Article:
Sugarcane root systems for increased productivity, development, and application of a root health assay : final report 2015/002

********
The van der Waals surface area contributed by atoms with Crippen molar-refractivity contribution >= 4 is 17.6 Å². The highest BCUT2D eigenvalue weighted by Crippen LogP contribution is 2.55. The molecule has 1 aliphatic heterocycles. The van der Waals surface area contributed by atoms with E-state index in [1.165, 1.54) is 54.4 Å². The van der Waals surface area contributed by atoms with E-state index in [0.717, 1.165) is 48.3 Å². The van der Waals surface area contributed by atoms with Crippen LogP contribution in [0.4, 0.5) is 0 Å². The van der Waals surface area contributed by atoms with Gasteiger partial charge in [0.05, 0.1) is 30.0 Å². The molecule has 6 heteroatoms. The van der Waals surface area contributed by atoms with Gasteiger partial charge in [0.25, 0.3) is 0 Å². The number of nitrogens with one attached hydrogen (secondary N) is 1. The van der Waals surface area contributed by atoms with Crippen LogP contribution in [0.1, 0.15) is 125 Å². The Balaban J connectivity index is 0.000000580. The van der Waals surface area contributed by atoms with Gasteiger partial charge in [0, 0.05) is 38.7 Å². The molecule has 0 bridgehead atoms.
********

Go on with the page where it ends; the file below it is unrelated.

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A better understanding of the sugarcane root system has the potential to improve productivity and overcome soil constraints. By adapting the digital methods that have been developed in other crops, we have developed a toolkit of reliable methods that enable analysis of large numbers of root samples. These methods have been used to provide a baseline understanding of the range and variation of root parameters for sugarcane, including root/shoot ratios, root opening angle, root length, proportion of fine roots, branching density, average diameter and diameter in each size class. We found a consistently high proportion of fine roots, but there was genetic variation for many other key traits amongst current commercial lines. Importantly, there were no significant reductions in root system size or quality in modern varieties compared to older varieties. The methods and baseline were then applied to test the response to stresses encountered in Australian growing environments. When comparing plants with or without YCS symptoms, we found no differences in root system structure, despite significant reductions in shoot mass. Limiting growth by removal of tillers or by restricting nitrogen availability identified plasticity in specific root traits that enabled the plants to adapt to the restrictions. Root system distribution by depth, and relative allocation of resources to the root system showed adaptations to stress while root angle appeared to be stable. With the new methods and knowledge of trait plasticity, we can now start to test which traits provide a benefit in various agronomic situations and develop an integrated understanding of root health which can be used to monitor soil health and promote the adoption of better agronomic practices.